Programmable laser beams save more than 30 percent energy

In the METAMORPHA project, dynamic beam shaping for industrial applications is optimized and thus promoted to a new level.
© Fraunhofer ILT, Aachen, Germany

There is a new quality in laser material processing:

With a liquid crystal modulator, the beam profile of a laser can be freely programmed with high temporal resolution, but also split into identical copies. When this quality is combined with inline process monitoring and intelligent control, zero-defect manufacturing could become reality. In the EU project METAMORPHA, the partners will develop a system with all the fine details. The module will be tested in three applications with major industrial partners. The target is to achieve energy savings of at least 30 percent compared with conventional processes.

The technology: Fast, accurate and flexible

Much has been heard of ultrashort pulse (USP) lasers: With pulses in the pico- or femtosecond range, they can ablate even the hardest materials and do so with micrometer precision. Now that USP lasers are available with several hundred watts of output power, research and development are focusing on the question of how to “put the power to the pavement.”

With adapted beam profiles and a multi-beam approach, the power of USP lasers can be used effectively.
© Fraunhofer ILT, Aachen, Germany / Volker Lannert

The Fraunhofer Institute for Laser Technology ILT in Aachen has been working on this question for years. In addition to various USP lasers, the team at Fraunhofer ILT also has the latest high-performance liquid crystal modulators for beam shaping in laser material processing. These modulators can tolerate up to 150 watts of laser power. In the EU project “METAMORPHA – Made-to-measure micromachining with laser beams tailored in amplitude and phase”, two of them are connected together in an optics module. This module can shape a beam profile individually or as a multi-beam and is compatible with various machines, for example 3-axis machines, 5-axis machines, turning machines or roll-to-roll.

With machine learning to zero-defect production

A major advantage of liquid crystal modulators is their ability to change the beam shape more than 60 times per second, which makes it possible to optimize the machining process or even change the process in a closed control loop. For this purpose, the process is continuously monitored and regulated with an intelligent control system. The process parameters and strategy are optimized using machine learning, which aims to produce parts that are completely free of defects. After a corresponding learning phase, processes can also be simulated and optimum process parameters predefined.

The main aim of the project is to save a significant amount of energy and resources in production. This is of particular interest to the three industrial partners Ceratizit, thyssenkrupp and Philips. They all have processes for which the planned laser-based manufacturing approach would mean enormous progress towards sustainable, economical production.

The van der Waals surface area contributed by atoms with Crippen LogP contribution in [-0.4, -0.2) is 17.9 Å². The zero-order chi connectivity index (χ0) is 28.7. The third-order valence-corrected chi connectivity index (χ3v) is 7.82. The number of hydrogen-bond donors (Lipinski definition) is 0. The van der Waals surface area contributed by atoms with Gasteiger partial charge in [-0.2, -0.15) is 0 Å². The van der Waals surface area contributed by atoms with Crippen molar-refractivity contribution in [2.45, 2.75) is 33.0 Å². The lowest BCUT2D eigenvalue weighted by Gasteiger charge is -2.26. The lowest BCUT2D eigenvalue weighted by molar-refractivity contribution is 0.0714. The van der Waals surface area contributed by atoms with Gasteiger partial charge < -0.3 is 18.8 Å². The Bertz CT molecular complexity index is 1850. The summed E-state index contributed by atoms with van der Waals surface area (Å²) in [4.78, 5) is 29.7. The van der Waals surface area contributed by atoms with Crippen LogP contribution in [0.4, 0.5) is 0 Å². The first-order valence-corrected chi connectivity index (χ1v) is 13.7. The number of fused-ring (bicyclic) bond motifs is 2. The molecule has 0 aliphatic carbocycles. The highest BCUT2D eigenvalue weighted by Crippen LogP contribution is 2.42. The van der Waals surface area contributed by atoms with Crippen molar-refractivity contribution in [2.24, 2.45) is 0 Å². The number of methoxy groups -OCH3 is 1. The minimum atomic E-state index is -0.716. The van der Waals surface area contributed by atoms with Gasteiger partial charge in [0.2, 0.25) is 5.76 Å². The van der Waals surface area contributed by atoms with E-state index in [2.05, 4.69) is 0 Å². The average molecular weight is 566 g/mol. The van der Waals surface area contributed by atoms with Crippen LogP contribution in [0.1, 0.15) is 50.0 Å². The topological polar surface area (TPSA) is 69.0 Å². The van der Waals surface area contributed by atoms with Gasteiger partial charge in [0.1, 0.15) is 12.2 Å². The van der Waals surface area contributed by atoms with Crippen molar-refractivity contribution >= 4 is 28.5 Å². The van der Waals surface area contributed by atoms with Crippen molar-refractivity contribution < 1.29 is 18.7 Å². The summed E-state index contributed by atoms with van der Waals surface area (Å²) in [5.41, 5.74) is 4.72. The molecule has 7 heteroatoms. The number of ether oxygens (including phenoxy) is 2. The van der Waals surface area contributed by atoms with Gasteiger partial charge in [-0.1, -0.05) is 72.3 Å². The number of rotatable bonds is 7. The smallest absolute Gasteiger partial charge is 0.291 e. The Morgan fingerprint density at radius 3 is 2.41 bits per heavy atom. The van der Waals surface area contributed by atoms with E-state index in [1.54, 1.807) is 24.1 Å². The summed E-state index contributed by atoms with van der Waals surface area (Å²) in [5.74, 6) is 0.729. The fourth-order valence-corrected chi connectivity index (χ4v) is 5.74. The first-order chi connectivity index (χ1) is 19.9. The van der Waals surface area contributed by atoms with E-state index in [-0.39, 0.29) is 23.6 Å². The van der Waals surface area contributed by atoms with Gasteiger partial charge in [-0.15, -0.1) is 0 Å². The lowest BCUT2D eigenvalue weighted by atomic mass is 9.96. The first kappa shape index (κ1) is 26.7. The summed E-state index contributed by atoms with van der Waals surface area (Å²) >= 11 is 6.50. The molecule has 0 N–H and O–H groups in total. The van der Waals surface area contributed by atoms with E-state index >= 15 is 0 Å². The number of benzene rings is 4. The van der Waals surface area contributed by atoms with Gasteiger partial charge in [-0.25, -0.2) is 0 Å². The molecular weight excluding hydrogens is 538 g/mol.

At thyssenkrupp, the laser is to structure embossing rolls. These are currently processed by electrical discharge machining, which consumes more than 10 GWh per year, of which the laser is expected to save 90 percent. Thanks to precise restructuring of worn surfaces with the laser, the lifespan of the embossing rollers should be increased ten-fold. Ceratizit plans to use the laser-based process to manufacture carbide punches and embossing dies and to recondition worn-out tools. A photonic process chain is to make this happen faster and more economically. And Philips wants to greatly simplify product manufacturing for the consumer sector by using a universal laser processing head.

EU project METAMORPHA

Together, the project partners want to bring together the latest laser technology, process knowledge and control know-how to replace established processes such as spark erosion or wet chemical etching and thus significantly save energy and resources. The reprocessing of tools by means of laser material processing is also an important step towards the sustainable use of resources. In the end, the laser technology used here will make a significant contribution to protecting the environment and health. The project started on September 1, 2022 and is funded by the European Union for a period of four years.

Project partners:

• Fraunhofer Institute for Laser Technology ILT (Coordinator)
• RWTH Aachen University – Chair of Optical Systems Technology (TOS)
• LASEA
• Universitat Politècnica de València (UPV)
• Datapixel
• fentISS
• Arditec
• Vivid Components Germany
• Ceratizit
• thyssenkrupp Steel Europe
• Philips Consumer Lifestyle

Wissenschaftliche Ansprechpartner:

Martin Osbild M. Sc.
Micro- and Nanostructuring Group
Telephone +49 241 8906-325
martin.osbild@ilt.fraunhofer.de

Dipl.-Phys. Martin Reininghaus
Head of the Micro- and Nanostructuring Group
Telephone +49 241 8906-627
martin.reininghaus@ilt.fraunhofer.de

Fraunhofer Institute for Laser Technology ILT
Steinbachstraße 15
52074 Aachen, Germany
www.ilt.fraunhofer.de

Weitere Informationen:

https://www.ilt.fraunhofer.de/en.html

Media Contact

Petra Nolis M.A. Marketing & Kommunikation
Fraunhofer-Institut für Lasertechnik ILT

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